Thesis ID: CBB890315766

Speaking of Animals: Animal Psychology between Experimental Science and Imagination (1840-1920) (2022)


Theoretically positioned between critical animal studies and science studies within German cultural history, “Speaking of Animals: Animal Psychology between Experimental Science and Imagination (1840-1920)” takes as its point of departure the modernist fascination with animals who could supposedly speak, write, or read. Rather than disregard these cases as pseudoscientific media sensations, I reorient enduring scientific discourses as well as popular, literary, and since-disqualified scientific discourses under the rubric of animal psychology. This orientation allows me to highlight the transdisciplinarity which the emerging study of animal behavior and communication necessitated, yet which has been overlooked in the historical scholarship. “Speaking of Animals” draws upon a range of archival materials in constructing a new, deeper genealogy of ethology and biosemiotics. In so doing, it unearths a number of forgotten figures and approaches, connecting what I maintain is the first work of animal psychology, Peter Scheitlin’s Attempt at a Complete Science of the Animal Soul (1840), to Konrad Lorenz’s imprinting investigations a century later. By underscoring the insistent presence of human versus animal communication in German culture, “Speaking of Animals” tracks the century’s changing notions of language, communication, meaning, expression, and speech. In Chapter 1, I push the accepted origin of animal psychology back to 1840, thereby reframing the fraught emergence of animal interiority as an object of scientific study. Charles Darwin’s The Expression of the Emotions in Man and Animals (1872) finds its precursor in Friedrich August Carus’ “Developmental History (and Relational Degree) of Emotions” (1808). Over three decades later, a Swiss priest named Peter Scheitlin took up Carus’ exploration of species-specific embodied expression, and I mark Scheitlin’s work as the first use of the term Thierpsychologie [animal psychology]. Scheitlin was the founder of animal psychology, an achievement for which he has received no credit due to his embrace of doubt—the antithesis of the empirical, increasingly experimental natural-scientific landscape into which he dispatched his work. Nearly a half-decade later, Wilhelm Wundt set out to transform Scheitlin’s soul science into an experimental science, and he did so through Darwin’s behavioral experiments and zoo-based observations. Chapter 1 is the science-historical soil onto which the 1904 Clever Hans debates of Chapter 2 falls and grows, uncontrollably. Rather than foreground the two opposing camps in this debate, I spotlight playful, science- and language-critical writing composed during and a decade afterward the debates. Through little-known works puzzling out the “Hans question”—by Fritz Mauthner, Maurice Maeterlinck, and Franz Kafka—the varying interpretations of Hans’ interspecies communication system come into full view. I demonstrate here that the “Hans question” was an interdisciplinary laboratory for testing theories of communication beyond human perception and comprehension. The limits of human perception vis-à-vis animal perception form the central tension of Chapter 3. Organized around a 1910-1911 series of phonographic recordings of “Don the talking dog” and his trainer, Martha Ebers, this chapter critiques mechanical objectivity’s promise to extend human perception in ultimately extending human knowledge. By tracking Carl Stumpf and his Berlin Phonogram Archive colleagues’ research on birdsong and avian mimicry, I show how one’s delineation of “music” from “noise” from “speech” throws into relief the limits of one’s imagination, and how these limits are shaped by overlapping systems of power. Even when filtering sound through the most sophisticated audio technologies, listening is an epistemic construct.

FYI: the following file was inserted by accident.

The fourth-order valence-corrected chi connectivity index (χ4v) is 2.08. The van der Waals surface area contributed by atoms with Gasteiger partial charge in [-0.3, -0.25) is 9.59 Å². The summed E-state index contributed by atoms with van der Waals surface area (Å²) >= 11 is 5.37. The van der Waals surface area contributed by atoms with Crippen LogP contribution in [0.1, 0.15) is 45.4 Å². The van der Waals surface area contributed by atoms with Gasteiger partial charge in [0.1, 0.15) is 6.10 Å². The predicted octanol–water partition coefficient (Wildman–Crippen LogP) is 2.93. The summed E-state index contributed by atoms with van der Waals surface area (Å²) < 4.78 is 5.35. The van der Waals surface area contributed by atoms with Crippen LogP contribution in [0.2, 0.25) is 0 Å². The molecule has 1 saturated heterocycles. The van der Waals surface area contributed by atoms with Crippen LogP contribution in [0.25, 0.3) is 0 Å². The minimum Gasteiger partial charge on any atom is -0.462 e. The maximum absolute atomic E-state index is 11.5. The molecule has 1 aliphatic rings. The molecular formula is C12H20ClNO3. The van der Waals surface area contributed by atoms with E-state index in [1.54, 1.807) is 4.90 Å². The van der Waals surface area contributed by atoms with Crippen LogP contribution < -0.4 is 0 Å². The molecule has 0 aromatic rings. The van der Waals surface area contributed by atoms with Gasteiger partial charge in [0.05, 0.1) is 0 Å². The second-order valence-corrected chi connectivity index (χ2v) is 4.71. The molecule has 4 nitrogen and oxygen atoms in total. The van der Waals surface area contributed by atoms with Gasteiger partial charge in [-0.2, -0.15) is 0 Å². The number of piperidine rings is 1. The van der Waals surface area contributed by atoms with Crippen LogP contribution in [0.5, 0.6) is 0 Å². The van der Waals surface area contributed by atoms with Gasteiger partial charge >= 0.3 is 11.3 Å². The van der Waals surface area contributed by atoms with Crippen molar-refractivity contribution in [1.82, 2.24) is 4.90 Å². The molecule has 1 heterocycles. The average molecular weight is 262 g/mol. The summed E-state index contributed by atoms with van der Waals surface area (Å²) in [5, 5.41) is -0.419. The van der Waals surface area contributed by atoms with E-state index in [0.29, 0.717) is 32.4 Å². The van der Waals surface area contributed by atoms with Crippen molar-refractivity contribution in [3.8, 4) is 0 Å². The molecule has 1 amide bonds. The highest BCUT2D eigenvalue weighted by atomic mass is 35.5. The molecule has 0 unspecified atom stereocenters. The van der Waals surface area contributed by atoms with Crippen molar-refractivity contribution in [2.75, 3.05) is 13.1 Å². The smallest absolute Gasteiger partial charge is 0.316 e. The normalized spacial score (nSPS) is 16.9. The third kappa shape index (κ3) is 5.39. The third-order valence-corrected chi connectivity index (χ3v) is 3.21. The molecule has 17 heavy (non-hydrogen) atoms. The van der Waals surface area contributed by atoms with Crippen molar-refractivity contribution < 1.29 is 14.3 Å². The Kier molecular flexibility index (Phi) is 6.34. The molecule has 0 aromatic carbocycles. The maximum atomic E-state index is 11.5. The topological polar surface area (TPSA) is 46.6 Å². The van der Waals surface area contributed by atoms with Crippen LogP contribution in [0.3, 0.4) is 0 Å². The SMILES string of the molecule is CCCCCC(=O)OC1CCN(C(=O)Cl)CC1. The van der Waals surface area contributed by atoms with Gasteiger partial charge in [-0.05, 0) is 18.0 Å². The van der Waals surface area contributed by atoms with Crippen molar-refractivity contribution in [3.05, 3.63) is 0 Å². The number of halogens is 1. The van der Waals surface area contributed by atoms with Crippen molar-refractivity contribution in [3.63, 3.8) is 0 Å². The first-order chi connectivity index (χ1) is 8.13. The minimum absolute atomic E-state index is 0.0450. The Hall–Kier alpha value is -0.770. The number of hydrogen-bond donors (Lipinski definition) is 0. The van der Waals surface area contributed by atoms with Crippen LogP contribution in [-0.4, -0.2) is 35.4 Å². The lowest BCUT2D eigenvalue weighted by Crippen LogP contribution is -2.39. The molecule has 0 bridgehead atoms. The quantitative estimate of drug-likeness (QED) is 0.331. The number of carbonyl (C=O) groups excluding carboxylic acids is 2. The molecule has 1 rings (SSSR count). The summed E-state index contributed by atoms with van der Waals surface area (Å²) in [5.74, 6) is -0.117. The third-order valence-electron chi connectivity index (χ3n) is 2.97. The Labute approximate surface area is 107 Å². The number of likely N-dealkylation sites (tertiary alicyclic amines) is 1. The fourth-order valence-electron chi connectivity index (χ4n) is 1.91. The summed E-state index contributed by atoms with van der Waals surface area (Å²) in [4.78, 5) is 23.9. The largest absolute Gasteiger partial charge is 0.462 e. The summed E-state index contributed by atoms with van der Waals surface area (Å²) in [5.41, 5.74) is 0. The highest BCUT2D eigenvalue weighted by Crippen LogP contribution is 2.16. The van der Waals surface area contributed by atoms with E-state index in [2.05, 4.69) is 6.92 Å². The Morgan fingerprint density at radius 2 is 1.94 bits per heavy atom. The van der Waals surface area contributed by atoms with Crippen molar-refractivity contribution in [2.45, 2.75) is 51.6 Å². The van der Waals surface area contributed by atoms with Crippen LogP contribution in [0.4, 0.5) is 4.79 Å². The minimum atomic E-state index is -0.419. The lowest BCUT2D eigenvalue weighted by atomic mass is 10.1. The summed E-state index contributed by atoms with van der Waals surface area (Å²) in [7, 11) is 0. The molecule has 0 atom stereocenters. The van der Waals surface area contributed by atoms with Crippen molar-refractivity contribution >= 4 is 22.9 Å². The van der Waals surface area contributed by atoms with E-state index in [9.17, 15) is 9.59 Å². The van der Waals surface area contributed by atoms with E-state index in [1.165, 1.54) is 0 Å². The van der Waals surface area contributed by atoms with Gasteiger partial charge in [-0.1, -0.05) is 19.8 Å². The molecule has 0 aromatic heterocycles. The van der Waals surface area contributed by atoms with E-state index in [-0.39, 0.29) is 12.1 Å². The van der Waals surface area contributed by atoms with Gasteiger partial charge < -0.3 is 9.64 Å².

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Authors & Contributors
Pearson, Chris
Animal Studies Group
Booth, Kelvin Jay
Danahay, Martin A.
Fudge, Erica
Gethmann, Daniel
Comparative Studies in Society and History
History and Theory
Huntington Library Quarterly
Journal of the History of the Behavioral Sciences
Science in Context
Studies in History and Philosophy of Science Part C: Studies in History and Philosophy of Biological and Biomedical Sciences
Cambridge University Press
Cornell University Press
MIT Press
Oxford University Press
Human-animal relationships
Animals in literature
Animal psychology
Science and culture
Natural history
Gibbon, Edward
Herder, Johann Gottfried
Mead, George Herbert
Raynal, Guillaume
Robertson, William
Time Periods
20th century, early
19th century
17th century
16th century
18th century
Great Britain
United States
Paris (France)

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